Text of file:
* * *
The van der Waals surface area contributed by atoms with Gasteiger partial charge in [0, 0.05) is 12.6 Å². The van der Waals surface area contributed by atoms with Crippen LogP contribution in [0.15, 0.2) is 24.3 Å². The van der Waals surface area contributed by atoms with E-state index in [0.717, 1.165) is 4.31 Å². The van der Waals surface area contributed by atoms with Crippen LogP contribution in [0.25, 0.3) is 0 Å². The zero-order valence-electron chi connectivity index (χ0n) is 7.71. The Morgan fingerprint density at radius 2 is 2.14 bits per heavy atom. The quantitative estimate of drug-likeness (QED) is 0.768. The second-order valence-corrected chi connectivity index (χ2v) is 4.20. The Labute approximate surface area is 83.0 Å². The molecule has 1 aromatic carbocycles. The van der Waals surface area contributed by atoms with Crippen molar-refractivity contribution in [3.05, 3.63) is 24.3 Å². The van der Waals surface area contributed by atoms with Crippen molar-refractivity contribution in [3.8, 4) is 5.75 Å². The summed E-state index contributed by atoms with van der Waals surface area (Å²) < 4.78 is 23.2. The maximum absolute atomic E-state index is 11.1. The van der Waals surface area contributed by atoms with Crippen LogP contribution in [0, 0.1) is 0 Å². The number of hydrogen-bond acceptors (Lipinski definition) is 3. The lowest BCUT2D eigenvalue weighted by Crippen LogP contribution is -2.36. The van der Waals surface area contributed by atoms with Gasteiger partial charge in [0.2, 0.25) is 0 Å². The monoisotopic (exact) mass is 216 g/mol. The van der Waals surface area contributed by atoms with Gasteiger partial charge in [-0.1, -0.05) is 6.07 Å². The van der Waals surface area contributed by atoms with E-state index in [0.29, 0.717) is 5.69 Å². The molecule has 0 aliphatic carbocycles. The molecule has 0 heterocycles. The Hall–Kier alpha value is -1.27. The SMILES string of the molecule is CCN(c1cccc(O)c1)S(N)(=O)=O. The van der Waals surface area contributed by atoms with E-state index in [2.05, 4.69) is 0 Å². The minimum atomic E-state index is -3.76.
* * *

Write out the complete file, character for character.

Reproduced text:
The van der Waals surface area contributed by atoms with Gasteiger partial charge in [0, 0.05) is 12.6 Å². The van der Waals surface area contributed by atoms with Crippen LogP contribution in [0.15, 0.2) is 24.3 Å². The van der Waals surface area contributed by atoms with E-state index in [0.717, 1.165) is 4.31 Å². The van der Waals surface area contributed by atoms with Crippen LogP contribution in [0.25, 0.3) is 0 Å². The zero-order valence-electron chi connectivity index (χ0n) is 7.71. The Morgan fingerprint density at radius 2 is 2.14 bits per heavy atom. The quantitative estimate of drug-likeness (QED) is 0.768. The second-order valence-corrected chi connectivity index (χ2v) is 4.20. The Labute approximate surface area is 83.0 Å². The molecule has 1 aromatic carbocycles. The van der Waals surface area contributed by atoms with Crippen molar-refractivity contribution in [3.05, 3.63) is 24.3 Å². The van der Waals surface area contributed by atoms with Crippen molar-refractivity contribution in [3.8, 4) is 5.75 Å². The summed E-state index contributed by atoms with van der Waals surface area (Å²) < 4.78 is 23.2. The maximum absolute atomic E-state index is 11.1. The van der Waals surface area contributed by atoms with Crippen LogP contribution in [0, 0.1) is 0 Å². The number of hydrogen-bond acceptors (Lipinski definition) is 3. The lowest BCUT2D eigenvalue weighted by Crippen LogP contribution is -2.36. The van der Waals surface area contributed by atoms with Gasteiger partial charge in [0.2, 0.25) is 0 Å². The monoisotopic (exact) mass is 216 g/mol. The van der Waals surface area contributed by atoms with Gasteiger partial charge in [-0.1, -0.05) is 6.07 Å². The van der Waals surface area contributed by atoms with E-state index in [0.29, 0.717) is 5.69 Å². The molecule has 0 aliphatic carbocycles. The molecule has 0 heterocycles. The Hall–Kier alpha value is -1.27. The SMILES string of the molecule is CCN(c1cccc(O)c1)S(N)(=O)=O. The van der Waals surface area contributed by atoms with E-state index in [2.05, 4.69) is 0 Å². The minimum atomic E-state index is -3.76.